Strength training doesn’t mean you have to lift Olympic-sized weights and become a professional body builder to keep up your muscle mass as you age – although, you absolutely can if you like!
Getting older is a natural part of life that a lot of people actively try to avoid, because ageing is often associated with frailty, dependence, and health problems.
While it’s true that our bodies naturally start losing muscle mass once we hit the 30-year mark (generally at a rate of 5% per decade), this isn’t a concrete jail sentence for our health.
Having a set of dumb-bells, a kettle bell, or any other weight-based equipment around the house is an easy way to encourage you to lift weight on a regular basis. They can be any weight – start small and increase as you feel the need.
Lifting weights and other strength training exercises works by triggering micro tears in the targeted muscles, that then rebuild and increase in size.
By regularly doing strength exercises, you can actively combat the rate of muscle degeneration and reduce the risk of frailty or related injuries and illnesses as you get older.
The simplest and cheapest option is to use your own bodyweight. Check out these 53 five-star bodyweight exercises you can do at home without any equipment at all.
Ageing doesn’t mean we stop doing our day-to-day activities and chores such as carrying shopping, cleaning, or even maintaining a physical job.
Strength training helps to increase your fitness levels as well as build your muscle capabilities, allowing you to keep up with life regardless of age. The better your fitness levels, the more energy you’ll have to do all the things you want and need to do.
Strength training burns fat at an impressive rate, helping to keep those creeping calories from affecting an ageing waistline and risk of weight-related illnesses such as high blood pressure and cholesterol levels.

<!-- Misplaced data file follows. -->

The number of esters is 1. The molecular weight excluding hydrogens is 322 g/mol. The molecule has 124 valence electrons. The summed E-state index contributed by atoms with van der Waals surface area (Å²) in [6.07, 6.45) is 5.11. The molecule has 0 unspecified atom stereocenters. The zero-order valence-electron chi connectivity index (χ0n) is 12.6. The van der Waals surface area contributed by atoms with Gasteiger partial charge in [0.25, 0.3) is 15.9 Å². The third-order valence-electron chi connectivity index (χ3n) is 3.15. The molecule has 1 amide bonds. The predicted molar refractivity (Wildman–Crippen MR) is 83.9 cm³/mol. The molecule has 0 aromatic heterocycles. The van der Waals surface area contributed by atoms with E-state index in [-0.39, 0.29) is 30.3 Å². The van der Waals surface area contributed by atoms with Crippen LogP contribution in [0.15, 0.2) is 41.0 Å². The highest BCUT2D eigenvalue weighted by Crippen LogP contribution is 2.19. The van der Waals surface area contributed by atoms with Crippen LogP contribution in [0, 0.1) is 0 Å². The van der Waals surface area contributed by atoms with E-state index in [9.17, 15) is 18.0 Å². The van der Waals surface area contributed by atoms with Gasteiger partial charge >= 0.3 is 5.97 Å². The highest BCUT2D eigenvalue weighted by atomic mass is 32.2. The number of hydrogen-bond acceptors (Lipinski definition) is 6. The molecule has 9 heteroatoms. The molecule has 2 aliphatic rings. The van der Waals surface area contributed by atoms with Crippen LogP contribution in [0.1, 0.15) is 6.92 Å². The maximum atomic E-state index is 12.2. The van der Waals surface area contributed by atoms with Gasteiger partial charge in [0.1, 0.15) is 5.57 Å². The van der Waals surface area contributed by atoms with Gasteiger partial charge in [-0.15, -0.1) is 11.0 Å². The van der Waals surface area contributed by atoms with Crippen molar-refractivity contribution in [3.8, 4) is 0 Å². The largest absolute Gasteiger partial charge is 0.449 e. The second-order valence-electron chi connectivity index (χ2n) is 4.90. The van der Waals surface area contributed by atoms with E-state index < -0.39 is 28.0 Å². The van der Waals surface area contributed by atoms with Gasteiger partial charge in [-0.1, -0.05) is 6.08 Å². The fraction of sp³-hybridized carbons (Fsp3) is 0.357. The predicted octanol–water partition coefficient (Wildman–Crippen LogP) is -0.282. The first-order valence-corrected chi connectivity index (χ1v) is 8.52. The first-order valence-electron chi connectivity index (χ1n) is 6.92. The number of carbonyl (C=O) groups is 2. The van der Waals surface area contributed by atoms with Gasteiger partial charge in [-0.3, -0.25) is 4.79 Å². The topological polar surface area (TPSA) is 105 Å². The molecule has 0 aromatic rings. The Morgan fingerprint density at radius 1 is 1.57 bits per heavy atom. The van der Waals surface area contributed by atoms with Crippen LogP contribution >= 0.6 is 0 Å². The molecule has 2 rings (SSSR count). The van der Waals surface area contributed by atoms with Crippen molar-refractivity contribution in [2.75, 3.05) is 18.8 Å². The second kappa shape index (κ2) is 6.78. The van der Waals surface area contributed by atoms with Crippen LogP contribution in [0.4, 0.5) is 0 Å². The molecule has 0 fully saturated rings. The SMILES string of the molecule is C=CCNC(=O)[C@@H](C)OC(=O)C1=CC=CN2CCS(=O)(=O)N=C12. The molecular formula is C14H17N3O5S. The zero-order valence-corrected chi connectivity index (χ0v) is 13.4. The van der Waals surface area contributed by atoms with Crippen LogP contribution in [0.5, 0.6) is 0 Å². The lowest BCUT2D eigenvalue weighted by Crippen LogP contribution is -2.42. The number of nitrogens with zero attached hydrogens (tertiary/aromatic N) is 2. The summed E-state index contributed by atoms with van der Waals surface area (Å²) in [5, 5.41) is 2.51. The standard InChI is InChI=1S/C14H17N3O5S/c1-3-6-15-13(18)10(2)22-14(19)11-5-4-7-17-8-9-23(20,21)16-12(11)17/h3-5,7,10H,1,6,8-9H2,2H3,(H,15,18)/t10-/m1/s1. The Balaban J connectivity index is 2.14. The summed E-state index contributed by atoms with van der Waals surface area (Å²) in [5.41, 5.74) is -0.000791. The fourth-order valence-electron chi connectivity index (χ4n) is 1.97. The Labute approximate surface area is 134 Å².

As we age, it can become a lot more difficult to keep our bodies lean and even lose weight. This can be caused by a lot of factors, some including the decrease in lean muscle mass making it harder for the body to burn higher amounts of calories, as well as lowering your metabolism.
As you start to see results from strength training and feel more energised to face the day, you may find your self esteem has been elevated.
Higher self-esteem can help to combat mental health conditions such as anxiety and depression, as well as reducing your cortisol levels (the stress hormone) linked to weight gain, mental health disorders, and high blood pressure.
The best perk about strength training, is that it’s never too late to start!
Your practitioner can assess what goals you are trying to achieve and provide the best exercises and routines that are best for you.
If you’ve been working out at home or the gym and you’ve done yourself an injury, then we can get that injury fixed, and tell you where you’ve gone wrong so that you can stop it happening again.